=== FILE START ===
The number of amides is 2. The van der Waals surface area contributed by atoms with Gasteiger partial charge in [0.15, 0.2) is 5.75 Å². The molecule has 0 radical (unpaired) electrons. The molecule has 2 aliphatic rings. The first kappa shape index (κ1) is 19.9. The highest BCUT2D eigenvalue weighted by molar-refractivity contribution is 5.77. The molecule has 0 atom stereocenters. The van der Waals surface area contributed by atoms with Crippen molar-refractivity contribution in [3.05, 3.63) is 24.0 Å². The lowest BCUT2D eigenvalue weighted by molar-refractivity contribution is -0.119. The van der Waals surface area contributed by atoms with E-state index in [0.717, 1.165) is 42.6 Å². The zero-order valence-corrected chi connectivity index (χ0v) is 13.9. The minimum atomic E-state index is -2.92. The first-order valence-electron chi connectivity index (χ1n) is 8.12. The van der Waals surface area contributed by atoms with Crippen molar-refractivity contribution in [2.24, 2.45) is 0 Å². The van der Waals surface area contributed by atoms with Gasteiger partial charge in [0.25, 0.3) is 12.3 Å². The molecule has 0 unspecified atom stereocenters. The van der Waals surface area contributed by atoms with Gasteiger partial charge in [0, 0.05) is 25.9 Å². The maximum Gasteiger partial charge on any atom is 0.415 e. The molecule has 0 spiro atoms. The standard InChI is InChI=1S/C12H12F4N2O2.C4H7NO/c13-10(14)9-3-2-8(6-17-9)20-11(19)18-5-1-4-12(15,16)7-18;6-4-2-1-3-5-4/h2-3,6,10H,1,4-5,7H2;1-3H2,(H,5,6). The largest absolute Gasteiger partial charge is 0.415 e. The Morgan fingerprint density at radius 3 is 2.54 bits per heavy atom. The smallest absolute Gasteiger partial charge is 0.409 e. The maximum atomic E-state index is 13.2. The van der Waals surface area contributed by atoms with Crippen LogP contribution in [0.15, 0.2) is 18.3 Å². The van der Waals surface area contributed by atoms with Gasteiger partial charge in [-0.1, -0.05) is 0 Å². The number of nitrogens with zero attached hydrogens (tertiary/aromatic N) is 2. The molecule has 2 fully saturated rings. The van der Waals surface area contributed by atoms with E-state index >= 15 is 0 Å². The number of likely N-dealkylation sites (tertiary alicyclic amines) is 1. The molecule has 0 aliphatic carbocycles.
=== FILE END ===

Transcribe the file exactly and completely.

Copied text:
The number of amides is 2. The van der Waals surface area contributed by atoms with Gasteiger partial charge in [0.15, 0.2) is 5.75 Å². The molecule has 0 radical (unpaired) electrons. The molecule has 2 aliphatic rings. The first kappa shape index (κ1) is 19.9. The highest BCUT2D eigenvalue weighted by molar-refractivity contribution is 5.77. The molecule has 0 atom stereocenters. The van der Waals surface area contributed by atoms with Crippen molar-refractivity contribution in [3.05, 3.63) is 24.0 Å². The lowest BCUT2D eigenvalue weighted by molar-refractivity contribution is -0.119. The van der Waals surface area contributed by atoms with E-state index in [0.717, 1.165) is 42.6 Å². The zero-order valence-corrected chi connectivity index (χ0v) is 13.9. The minimum atomic E-state index is -2.92. The first-order valence-electron chi connectivity index (χ1n) is 8.12. The van der Waals surface area contributed by atoms with Crippen molar-refractivity contribution in [2.24, 2.45) is 0 Å². The van der Waals surface area contributed by atoms with Gasteiger partial charge in [0.25, 0.3) is 12.3 Å². The molecule has 0 unspecified atom stereocenters. The van der Waals surface area contributed by atoms with Gasteiger partial charge in [0, 0.05) is 25.9 Å². The maximum Gasteiger partial charge on any atom is 0.415 e. The molecule has 0 spiro atoms. The standard InChI is InChI=1S/C12H12F4N2O2.C4H7NO/c13-10(14)9-3-2-8(6-17-9)20-11(19)18-5-1-4-12(15,16)7-18;6-4-2-1-3-5-4/h2-3,6,10H,1,4-5,7H2;1-3H2,(H,5,6). The largest absolute Gasteiger partial charge is 0.415 e. The Morgan fingerprint density at radius 3 is 2.54 bits per heavy atom. The smallest absolute Gasteiger partial charge is 0.409 e. The maximum atomic E-state index is 13.2. The van der Waals surface area contributed by atoms with Crippen LogP contribution in [0.15, 0.2) is 18.3 Å². The van der Waals surface area contributed by atoms with Gasteiger partial charge in [-0.1, -0.05) is 0 Å². The number of nitrogens with zero attached hydrogens (tertiary/aromatic N) is 2. The molecule has 2 fully saturated rings. The van der Waals surface area contributed by atoms with E-state index >= 15 is 0 Å². The number of likely N-dealkylation sites (tertiary alicyclic amines) is 1. The molecule has 0 aliphatic carbocycles.